Spain readies new plan to help troubled savings banks

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Spain said Friday it is drawing up a new plan to restructure regional savings banks, the weak link in its banking system and a major cause of concern over public finances amid the ongoing eurozone debt crisis.

"The government is preparing a plan the aim of which is to increase the solvency and the credibility of the savings banks," Deputy Prime Minister Alfredo Perez Rubalcaba told a news conference following a cabinet meeting.

The plan is being drawn up in conjunction with the Bank of Spain and the Spanish Confederation of Savings Banks (CECA), said Rubalcaba, who is also interior minister.

He said the details will be announced once the plan is finalised.

But Spain's Fund for Orderly Bank Restructuring, the FROB, outlined a scenario in which it could take a stake in the savings banks, in a presentation published online.

Spanish banks got off relatively lightly from the subprime mortgage crisis in 2009, as the country's strict rules meant they did not invest heavily in the high-risk loans that hurt financial institutions elsewhere.

But many smaller unlisted saving banks, usually controlled by regional politicians, were badly hit by the collapse of the country's once-booming property market, both through loans to developers and mortgages.

Forty regional banks, from a total of 45, are now in the process of merging or forging operating alliances as part of a restructuring led by the Bank of Spain.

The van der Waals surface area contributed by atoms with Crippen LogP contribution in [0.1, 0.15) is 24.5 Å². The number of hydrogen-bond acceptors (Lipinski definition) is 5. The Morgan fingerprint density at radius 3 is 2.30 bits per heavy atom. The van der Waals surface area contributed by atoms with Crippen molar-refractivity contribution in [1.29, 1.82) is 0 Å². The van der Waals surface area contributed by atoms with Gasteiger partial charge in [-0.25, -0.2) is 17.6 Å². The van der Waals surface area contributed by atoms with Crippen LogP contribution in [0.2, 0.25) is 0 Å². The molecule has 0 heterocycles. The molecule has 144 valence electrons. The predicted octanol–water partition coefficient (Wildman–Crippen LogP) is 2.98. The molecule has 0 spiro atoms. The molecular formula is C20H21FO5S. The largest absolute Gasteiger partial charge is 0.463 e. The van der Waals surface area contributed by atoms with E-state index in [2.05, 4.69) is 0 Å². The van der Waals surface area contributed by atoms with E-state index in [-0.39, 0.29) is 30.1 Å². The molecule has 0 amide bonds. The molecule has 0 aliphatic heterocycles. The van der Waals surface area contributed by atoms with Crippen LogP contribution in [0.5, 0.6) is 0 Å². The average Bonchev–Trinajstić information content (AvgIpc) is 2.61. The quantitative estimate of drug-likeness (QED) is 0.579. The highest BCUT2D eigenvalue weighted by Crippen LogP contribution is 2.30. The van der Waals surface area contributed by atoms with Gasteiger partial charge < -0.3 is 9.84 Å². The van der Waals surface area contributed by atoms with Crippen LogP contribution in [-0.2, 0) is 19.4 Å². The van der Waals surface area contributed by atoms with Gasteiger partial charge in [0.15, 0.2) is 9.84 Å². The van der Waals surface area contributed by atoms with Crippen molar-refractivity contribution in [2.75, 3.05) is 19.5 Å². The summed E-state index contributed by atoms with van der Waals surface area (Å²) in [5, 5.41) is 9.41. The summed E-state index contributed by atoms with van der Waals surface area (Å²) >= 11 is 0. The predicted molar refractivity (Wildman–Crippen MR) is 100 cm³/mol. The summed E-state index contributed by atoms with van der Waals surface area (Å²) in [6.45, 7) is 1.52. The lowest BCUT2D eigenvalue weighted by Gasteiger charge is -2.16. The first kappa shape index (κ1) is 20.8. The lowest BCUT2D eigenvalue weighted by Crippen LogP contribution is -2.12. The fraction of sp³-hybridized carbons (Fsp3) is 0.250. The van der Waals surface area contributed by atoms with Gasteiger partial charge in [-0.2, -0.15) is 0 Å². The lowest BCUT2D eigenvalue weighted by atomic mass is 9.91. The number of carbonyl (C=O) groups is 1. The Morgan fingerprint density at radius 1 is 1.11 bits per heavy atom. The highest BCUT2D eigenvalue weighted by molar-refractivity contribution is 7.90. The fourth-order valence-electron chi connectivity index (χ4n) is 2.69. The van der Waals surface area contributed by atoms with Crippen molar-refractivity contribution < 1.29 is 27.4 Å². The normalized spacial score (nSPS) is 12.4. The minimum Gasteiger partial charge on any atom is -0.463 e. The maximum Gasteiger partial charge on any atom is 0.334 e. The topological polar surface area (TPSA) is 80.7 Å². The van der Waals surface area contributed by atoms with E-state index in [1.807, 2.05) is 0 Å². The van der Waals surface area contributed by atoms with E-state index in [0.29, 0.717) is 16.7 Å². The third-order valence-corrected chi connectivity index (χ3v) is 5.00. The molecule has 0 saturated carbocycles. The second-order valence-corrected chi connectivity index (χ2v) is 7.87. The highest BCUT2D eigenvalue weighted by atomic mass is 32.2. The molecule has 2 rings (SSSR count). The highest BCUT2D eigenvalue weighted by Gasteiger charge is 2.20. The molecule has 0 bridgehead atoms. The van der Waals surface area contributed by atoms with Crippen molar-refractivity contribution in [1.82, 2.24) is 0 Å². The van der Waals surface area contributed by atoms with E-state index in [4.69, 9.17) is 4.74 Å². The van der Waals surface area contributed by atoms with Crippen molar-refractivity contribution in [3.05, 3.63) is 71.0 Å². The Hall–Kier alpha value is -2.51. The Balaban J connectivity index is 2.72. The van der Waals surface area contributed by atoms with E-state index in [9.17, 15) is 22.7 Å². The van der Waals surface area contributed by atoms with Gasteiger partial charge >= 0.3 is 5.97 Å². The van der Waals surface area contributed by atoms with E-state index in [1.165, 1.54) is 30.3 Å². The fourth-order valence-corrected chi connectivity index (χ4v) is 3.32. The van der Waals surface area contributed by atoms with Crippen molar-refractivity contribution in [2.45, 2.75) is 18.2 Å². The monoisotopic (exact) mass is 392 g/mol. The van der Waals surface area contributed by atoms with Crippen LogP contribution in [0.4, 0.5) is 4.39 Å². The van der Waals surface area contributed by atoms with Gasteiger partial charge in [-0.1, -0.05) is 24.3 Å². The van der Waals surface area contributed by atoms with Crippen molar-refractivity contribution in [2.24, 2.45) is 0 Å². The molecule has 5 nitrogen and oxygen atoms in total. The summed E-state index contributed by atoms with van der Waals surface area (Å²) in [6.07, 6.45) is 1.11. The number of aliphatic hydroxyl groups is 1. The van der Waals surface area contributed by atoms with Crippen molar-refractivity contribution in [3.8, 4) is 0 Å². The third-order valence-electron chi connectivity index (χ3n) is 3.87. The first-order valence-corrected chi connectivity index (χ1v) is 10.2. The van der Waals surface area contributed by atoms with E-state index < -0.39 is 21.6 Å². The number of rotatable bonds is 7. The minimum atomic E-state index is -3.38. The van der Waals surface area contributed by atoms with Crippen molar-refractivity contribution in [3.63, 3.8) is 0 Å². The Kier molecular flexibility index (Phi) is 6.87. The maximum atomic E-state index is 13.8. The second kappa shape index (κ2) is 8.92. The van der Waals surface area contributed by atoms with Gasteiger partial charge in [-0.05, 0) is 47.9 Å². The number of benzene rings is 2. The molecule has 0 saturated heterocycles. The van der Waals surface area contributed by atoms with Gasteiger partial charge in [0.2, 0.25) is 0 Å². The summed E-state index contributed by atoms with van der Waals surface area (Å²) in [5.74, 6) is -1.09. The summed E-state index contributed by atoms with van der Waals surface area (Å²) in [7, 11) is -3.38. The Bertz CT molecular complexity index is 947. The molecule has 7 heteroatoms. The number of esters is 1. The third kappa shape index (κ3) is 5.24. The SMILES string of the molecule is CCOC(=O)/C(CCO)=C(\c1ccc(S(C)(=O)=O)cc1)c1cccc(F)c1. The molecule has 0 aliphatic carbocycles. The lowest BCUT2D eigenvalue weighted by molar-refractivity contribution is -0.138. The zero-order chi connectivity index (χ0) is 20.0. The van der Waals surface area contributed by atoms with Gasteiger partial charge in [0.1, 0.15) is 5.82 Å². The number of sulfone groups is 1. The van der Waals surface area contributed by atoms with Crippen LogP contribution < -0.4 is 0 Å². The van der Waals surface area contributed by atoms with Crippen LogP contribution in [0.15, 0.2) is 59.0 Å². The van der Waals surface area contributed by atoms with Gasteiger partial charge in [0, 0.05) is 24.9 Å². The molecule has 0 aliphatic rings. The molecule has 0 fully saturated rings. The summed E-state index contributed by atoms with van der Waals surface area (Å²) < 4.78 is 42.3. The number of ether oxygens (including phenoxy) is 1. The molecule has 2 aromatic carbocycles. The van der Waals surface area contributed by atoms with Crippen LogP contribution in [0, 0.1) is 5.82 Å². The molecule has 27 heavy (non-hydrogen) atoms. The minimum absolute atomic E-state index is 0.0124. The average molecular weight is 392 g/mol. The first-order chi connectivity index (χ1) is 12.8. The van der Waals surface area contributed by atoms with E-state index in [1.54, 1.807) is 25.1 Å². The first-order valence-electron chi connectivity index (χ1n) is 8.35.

But markets remain nervous over the health the regional banks, known as cajas, which account for about half of all savings in the country.

The ratings agency Fitch on Wednesday warned that most of the savings banks "will still have very limited access to wholesale funding and remain reliant on the (European Central Bank) unless there is a deeper restructuring of the caja sector."

A report in Spanish daily El Pais on Friday said there was some internal wrangling in the government over the next step for the savings banks, with the finance ministry arguing there was no need for legislative changes but the prime minister's office and the Bank of Spain in favour.

The FROB presentation -- which was accompanied by a separate note stressing that the content referred only to "working hypotheses" -- was widely reported in the media Friday.

In it, the FROB said new measures could strengthen the requirements on banks' solvency and capital quality so they can meet the most stringent international standards and future stress tests.

New capital could be obtained from three sources, it said:

-- From private investors in market conditions;

-- Temporary support granted by the FROB to help the entities to raise funds from private investors;

-- And "in the last instance, the FROB could provide the funds directly, taking a stake on the entity on a temporary basis."

The FROB presentation, which carried a January 18 date, said other measures could include speeding up the separation between financial and social activities of the savings banks to improve management.

It also outlined possible legal reforms to make it easier for savings banks to access financial markets and to encourage private investment with greater transparency, thus imposing market discipline.

All eight major Spanish banks passed European Union bank stress tests conducted in July on their ability to weather a crisis, but five out of 19 regional lenders examined failed.

But European Union finance chiefs, prompted by Ireland's banking catastrophe, promised this week they would soon launch new, more stringent tests across the bloc to check bank liquidity levels.

© 2011 AFP

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